“She made me aware that my grandmother was much darker than my other relatives, especially from her side of the family, and she didn’t want me to say anything out of turn or something about her skin color,” said Alvarado, 50, the executive vice president of the Atlanta-based government relations firm Ohio River South.
“These are my blood relatives, what does that make me?” he recalls thinking.
At that moment, Alvarado learned that his grandmother and himself were Black Latinos or Afro-Latinos, a group that historically has faced prejudice within Latino communities in the United States and abroad.
In the last decade, the number of people across the US who identify as Black and Hispanic has increased 11.6%, according to a CNN analysis of census data. The national debate around race along with a growing trend of young Black Latinos embracing their roots in a way that older generations may have not are some of the factors behind the uptick, experts say.
Ultimately, defining what it means to be Afro-Latino is personal and can be subjective, multiple scholars and Afro-Latinos told CNN. They have dark and lighter skin, they are fully bilingual or only speak some Spanish and their families are linked to more than a dozen countries. The term acknowledges that Black Latinos face different struggles than other Latinos, especially those with lighter skin, experts say.
“It may be because of a change in the census form and the way the responses are coded,” Lopez said. “It may be people becoming more aware of their identity because of things like DNA tests and so forth and it may be because of the way in which US society has discussed and engaged with issues around race and racial equality over the last 10 years.”
You don’t have to choose between being Black and Latino
Growing up, Alvarado told others that he was Black. He says it took him years to understand he could equally claim both African and Latin American roots simultaneously.
“I felt like the world was telling me ‘you can either be Black or Latino, but you couldn’t be both,’ and I didn’t know how to explain being both,” he said.
The Bushwick neighborhood of Brooklyn where he grew up was very diverse, he said, but his lack of fluency in Spanish created a self-imposed pressure to figure out how he could immerse himself in the Latino community.
“I would ask myself ‘am I fully accepted? Do Latinos see me as fully Latino or do they just tolerate me?”’ Alvarado said, adding that no one ever did anything to him to make him feel this way.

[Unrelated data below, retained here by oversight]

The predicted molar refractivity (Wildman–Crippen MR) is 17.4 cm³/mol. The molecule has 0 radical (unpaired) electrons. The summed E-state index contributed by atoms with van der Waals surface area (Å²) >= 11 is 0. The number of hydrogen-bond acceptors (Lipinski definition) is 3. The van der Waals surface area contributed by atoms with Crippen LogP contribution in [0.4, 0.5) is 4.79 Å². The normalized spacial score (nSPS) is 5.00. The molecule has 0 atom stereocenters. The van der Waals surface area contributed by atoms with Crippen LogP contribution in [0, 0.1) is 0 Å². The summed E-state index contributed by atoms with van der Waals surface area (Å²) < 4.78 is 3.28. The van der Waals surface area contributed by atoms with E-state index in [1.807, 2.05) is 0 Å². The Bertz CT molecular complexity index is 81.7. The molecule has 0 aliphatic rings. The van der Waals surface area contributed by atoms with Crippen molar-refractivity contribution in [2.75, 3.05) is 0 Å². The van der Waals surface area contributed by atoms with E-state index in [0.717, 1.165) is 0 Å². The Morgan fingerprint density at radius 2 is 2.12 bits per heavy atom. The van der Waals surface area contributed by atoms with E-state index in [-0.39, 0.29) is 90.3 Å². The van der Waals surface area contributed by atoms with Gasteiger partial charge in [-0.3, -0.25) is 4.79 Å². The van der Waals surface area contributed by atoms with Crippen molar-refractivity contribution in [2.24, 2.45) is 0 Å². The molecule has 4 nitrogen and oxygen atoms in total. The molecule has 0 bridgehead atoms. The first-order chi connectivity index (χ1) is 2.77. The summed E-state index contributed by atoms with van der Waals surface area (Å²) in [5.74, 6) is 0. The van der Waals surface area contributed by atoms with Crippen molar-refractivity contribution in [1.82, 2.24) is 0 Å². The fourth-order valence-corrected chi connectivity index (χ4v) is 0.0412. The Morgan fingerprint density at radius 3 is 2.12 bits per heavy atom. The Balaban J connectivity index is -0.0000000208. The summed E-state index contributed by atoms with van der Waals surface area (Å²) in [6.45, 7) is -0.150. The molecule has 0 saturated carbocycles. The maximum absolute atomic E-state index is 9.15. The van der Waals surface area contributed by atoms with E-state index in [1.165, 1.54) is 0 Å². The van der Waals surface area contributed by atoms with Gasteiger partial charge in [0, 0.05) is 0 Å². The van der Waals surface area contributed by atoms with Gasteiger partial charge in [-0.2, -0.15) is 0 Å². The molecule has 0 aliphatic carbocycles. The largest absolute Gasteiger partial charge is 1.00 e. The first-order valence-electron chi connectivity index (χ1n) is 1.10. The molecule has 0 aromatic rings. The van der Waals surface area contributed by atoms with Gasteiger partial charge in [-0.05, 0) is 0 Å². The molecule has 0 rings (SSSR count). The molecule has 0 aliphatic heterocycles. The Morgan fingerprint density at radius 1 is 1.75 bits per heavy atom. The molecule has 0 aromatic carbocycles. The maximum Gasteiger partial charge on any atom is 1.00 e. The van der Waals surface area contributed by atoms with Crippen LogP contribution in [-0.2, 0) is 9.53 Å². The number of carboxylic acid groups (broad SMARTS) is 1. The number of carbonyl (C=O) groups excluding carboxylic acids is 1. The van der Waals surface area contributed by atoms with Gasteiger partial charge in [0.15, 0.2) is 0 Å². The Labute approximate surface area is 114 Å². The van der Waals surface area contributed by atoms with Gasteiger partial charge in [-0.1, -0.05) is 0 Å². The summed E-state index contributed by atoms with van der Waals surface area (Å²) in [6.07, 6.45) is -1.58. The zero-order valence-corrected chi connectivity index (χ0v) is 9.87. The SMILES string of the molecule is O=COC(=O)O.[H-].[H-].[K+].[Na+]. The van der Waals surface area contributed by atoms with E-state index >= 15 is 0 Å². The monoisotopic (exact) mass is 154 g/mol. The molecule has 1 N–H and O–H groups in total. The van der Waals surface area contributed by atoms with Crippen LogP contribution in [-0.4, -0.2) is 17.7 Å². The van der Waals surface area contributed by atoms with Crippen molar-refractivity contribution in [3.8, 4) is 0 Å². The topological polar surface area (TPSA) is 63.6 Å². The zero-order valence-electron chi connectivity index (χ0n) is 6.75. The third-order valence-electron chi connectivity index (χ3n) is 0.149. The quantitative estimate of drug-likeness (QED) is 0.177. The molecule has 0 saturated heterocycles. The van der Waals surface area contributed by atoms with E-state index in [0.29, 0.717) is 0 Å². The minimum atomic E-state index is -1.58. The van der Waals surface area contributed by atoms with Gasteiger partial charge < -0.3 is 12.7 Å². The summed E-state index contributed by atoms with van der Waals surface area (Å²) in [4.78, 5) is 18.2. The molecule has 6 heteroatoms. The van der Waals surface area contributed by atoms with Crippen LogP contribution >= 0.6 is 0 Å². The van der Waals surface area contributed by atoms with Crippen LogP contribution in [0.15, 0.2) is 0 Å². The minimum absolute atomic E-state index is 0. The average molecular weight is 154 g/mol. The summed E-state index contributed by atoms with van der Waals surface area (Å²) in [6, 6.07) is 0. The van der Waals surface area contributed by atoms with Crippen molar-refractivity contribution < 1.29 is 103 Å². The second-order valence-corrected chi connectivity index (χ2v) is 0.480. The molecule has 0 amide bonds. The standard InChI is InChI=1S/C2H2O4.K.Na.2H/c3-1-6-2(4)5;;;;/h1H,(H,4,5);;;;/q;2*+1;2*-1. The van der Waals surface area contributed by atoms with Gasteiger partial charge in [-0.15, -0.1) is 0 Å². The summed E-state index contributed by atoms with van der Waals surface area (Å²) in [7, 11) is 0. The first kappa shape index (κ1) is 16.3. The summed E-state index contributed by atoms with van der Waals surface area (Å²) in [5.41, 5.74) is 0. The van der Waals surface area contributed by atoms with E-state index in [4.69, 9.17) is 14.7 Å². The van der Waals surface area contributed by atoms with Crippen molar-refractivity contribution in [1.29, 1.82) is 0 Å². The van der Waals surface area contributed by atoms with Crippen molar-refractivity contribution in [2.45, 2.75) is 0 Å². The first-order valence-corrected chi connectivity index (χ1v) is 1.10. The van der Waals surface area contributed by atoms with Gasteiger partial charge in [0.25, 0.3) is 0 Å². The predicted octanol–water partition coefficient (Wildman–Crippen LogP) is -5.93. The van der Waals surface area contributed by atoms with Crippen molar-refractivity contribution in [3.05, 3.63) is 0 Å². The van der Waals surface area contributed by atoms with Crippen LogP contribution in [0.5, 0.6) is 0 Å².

Morehouse College, a historically Black all-male university in Atlanta, offered Alvarado a chance to understand his identity, he said. As a student, all but one of his peers saw him as a Black man, he recalls.
“When I came to Morehouse in ’91, there was no ‘oh Joel’s from Puerto Rico.’ Everybody just saw me and said ‘that’s a light-skin Black dude,'” he said.
As a history major at Morehouse, Alvarado researched the transatlantic slave trade as well the expansive history of Puerto Rico and the Caribbean. Later, he discovered there were Puerto Ricans on Morehouse’s dive team in the 1950s, so both parts of his identity had a place at his school.
Delving into that history helped him understand who he was as an Afro-Latino, and it gave him a newfound ability to define and vocalize his identity.
“You can be Latino and Black and that doesn’t take away from one or the other, and they shouldn’t have to make you choose between one or the other, you can be both because they’re both representative of who you are as a human being,” Alvarado said.
Racism and discrimination is keeping some from identifying as Afro-Latino
Nydia Guity remembers people calling her “esa morena” in a disparaging tone. The Spanish phrase translates to “that Black Girl.”
Guity, 34, was born and raised in the Bronx to Honduran immigrants. She was one of a few Black students — and one of the few darker skinned students — in her elementary school bilingual class. She recalled Spanish-speakers saying “dehumanizing and disgusting” things about Black people around her because they assumed she wouldn’t understand.
But once it was known she understood Spanish, she said “people suddenly felt comfortable to share things about Blackness in my presence that, for me, are super offensive. It’s like ‘you do know that I’m Black, right?'”
Unlike Alvarado, who was also teased as a child for his racial ambiguity but ultimately came to embrace his full Afro-Latino identity, Guity said she’s exhausted of having to explain to people why she can speak Spanish fluently. For her, saying she’s Afro-Latina erases her Blackness.